He doesn’t say it, but of course Amanda Hocking and John Locke‘s sudden rise to fame immediately comes to mind. They enjoyed a “heightened visibility” on the Kindle, as they were “uniquely available early on on that device.” And Lanier to conclude: “In this way, an interesting author with just the right timing will occasionally get a big boost from a tech transition”.

Is that good for authors? No, says Lanier, “the total money flowing to authors in the system will decline to a fraction of what it was before digital networks.” The future reserved to authors is exactly the same as what musicians are facing today: “Most authors will make most of their book-related money in real time, from traveling, live appearances or consulting instead of book sales.”
Authors in future will be a vastly different lot from what they are today, no more hiding in the ivory tower as “independent scholars”! In Lanier’s words, “Authors will tend to be either young or childless, independently wealthy, beneficiaries of an institutional post, or more fundamentally like performers.”
What he sees is the rise of an “intellectual plutocracy”.
And readers in all this? They will be “second-class economic citizens”..."

The rest on Impakter, click here.

And yes, you will see that I don't fully agree with Jaron Lanier - his analysis is brilliant but his conclusions...not so much! I have a different idea of the future of our culture...


To Self-Publish and Perish: Buried Under 3.4 Million E-Books

I finally found where Amazon reveals a hidden (and juicy) statistic: the number of ebooks available in the Kindle Store. If you're an Amazon Associate, you can easily find it too but to make it simple I took a screen shot of the page where it shows, this one dated August 16, 2014:

Look at what the red arrow points to: "Results from Amazon Kindle Store...3,376,174 results". That's how many ebooks are stocked in the Kindle Store as of now: 3.4 million.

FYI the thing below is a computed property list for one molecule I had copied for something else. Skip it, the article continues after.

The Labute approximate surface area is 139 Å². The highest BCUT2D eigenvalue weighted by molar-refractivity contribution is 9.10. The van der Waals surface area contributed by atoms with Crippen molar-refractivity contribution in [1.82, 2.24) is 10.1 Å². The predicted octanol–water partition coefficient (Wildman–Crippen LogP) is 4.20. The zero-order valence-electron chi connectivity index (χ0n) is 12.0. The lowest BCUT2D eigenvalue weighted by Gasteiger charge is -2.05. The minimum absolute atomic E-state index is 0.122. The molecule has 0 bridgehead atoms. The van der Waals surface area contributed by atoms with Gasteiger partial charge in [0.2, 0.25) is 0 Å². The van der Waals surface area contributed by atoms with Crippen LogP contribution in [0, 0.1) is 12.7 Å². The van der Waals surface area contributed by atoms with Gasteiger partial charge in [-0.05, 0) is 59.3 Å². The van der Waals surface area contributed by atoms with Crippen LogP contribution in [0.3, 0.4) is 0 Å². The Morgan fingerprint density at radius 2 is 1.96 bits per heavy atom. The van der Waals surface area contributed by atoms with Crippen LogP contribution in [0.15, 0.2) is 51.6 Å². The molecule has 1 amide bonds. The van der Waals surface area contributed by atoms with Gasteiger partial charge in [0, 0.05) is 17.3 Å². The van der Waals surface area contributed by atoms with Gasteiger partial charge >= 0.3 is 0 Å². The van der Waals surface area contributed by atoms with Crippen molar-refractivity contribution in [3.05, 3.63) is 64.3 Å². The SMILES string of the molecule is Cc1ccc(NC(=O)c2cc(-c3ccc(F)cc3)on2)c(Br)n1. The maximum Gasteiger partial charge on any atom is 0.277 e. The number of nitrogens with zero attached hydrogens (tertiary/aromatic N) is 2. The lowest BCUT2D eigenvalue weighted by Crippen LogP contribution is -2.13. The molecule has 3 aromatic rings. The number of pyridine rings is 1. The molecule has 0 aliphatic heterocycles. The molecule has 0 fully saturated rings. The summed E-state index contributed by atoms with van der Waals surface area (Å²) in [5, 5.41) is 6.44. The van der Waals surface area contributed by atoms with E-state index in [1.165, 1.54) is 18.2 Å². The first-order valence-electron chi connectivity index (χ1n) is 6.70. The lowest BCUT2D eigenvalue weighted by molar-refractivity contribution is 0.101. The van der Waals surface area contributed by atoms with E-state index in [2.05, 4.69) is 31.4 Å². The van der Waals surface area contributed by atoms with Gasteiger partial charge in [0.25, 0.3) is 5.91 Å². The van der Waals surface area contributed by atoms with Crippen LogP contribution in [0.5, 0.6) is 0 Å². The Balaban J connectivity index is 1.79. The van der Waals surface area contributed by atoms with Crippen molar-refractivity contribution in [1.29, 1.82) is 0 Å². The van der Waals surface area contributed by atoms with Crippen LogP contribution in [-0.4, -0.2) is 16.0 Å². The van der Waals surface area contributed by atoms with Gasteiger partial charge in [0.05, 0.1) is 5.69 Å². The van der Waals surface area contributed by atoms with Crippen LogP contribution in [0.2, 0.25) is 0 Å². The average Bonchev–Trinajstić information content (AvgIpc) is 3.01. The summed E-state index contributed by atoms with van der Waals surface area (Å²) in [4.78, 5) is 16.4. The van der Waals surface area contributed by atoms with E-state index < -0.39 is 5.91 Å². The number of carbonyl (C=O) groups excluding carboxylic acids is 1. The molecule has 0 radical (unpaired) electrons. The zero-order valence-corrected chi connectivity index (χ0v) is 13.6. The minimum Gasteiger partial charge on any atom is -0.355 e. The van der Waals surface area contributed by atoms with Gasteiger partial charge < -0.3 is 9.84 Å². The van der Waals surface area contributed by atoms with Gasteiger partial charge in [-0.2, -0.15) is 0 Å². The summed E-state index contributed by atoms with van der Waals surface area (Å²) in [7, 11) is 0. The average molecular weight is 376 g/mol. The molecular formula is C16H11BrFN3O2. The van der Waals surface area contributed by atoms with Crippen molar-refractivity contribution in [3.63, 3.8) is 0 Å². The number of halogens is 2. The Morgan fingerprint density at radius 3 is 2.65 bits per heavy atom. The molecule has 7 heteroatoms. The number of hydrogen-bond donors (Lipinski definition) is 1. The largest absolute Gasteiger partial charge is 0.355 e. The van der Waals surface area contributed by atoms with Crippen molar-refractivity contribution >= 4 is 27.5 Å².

And by the time I had finished writing this blog post (one hour later) that number had climbed to...3,376,186! It took one hour to add 12 books, one new title every five minutes.  In 24 hours, the number had climbed to 3,378,960, that's 2786 more books - let's say, 2,800 a day, that's over one million books per year - and probably growing at an exponential rate that I cannot calculate for the moment; I haven't got the data though Amazon does (I wonder whether they are as scared as I am).

You can bet that in 10 years time the number of titles in the Kindle Store could be anywhere between 20 and 40 million books.

This is as many books as Google is said to have scanned globally, drawing from all the world's libraries (the latest reported figure dates to last year and was 33 million books).

Surprised? I'm not, not really. Internet guru Jaron Lanier, in his fascinating book "Who Owns the Future" suggests that we should eventually expect as many writers online as there are readers. If he's right (and there's not reason to believe him wrong), we still have some way to go. But it will surely happen, and probably sooner than you think.